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The Behavior and Distribution of the Intertidal Sand Beetle, Thinopinus Pictus (Coleoptera: Staphylinidae)

Peter C. Craig
Ecology
Vol. 51, No. 6 (Nov., 1970), pp. 1012-1017
Published by: Wiley
DOI: 10.2307/1933627
Stable URL: http://www.jstor.org/stable/1933627
Page Count: 6
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Abstract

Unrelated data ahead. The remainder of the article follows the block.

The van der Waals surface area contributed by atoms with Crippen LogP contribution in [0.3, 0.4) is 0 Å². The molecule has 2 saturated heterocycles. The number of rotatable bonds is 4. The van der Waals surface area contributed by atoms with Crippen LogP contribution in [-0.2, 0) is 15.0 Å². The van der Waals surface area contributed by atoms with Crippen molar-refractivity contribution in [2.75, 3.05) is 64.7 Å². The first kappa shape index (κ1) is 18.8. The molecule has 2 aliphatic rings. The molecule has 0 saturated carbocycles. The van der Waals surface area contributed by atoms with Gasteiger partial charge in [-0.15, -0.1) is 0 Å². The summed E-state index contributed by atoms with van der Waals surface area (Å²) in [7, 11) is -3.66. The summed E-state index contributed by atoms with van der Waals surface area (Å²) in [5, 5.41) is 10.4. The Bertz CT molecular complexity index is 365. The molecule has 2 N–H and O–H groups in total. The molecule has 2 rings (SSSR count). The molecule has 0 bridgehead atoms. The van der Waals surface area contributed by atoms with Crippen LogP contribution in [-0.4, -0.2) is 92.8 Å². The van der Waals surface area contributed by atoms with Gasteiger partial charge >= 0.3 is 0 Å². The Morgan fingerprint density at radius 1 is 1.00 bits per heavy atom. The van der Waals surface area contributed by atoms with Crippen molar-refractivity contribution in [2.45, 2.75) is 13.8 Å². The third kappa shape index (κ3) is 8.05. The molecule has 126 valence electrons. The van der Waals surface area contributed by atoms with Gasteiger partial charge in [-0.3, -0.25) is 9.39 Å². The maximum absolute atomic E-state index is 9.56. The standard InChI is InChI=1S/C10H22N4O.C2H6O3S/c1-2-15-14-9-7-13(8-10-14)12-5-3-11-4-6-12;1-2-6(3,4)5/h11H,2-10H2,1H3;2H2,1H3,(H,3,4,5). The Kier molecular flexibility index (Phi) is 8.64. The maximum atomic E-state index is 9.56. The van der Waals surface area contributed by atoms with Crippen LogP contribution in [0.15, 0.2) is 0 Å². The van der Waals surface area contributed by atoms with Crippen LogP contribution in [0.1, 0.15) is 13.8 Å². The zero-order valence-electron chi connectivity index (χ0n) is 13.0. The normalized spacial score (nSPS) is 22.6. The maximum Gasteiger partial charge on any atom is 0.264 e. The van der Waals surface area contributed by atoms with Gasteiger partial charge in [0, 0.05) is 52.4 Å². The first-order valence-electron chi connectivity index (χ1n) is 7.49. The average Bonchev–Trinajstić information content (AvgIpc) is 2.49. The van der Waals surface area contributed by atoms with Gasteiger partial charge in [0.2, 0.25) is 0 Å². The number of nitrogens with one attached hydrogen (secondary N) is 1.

Both larvae and adults of Thinopinus pictus are nocturnal predators, feeding primarily on beach hoppers (Orchestoidea). When the nighttime tide is low, the beetles emerge onto the sand surface and are characteristically inactive, waiting for passing prey. Mark-recapture studies showed that dispersal is low. Some beetles emerge at almost identical times on successive nights, remaining out for only a few hours. The observable density at any one time may be only one per several square meters, while the actual density is several times greater (e.g., 5 p/m^2) because some individuals are always buried. Pitfall traps revealed at 15- to 30-m-wide band of beetles which moves seaward with neap tides and landward with approaching spring tides. Laboratory gradients of sand permeability and moisture indicate that preference for soft wet sand could account for the movements.

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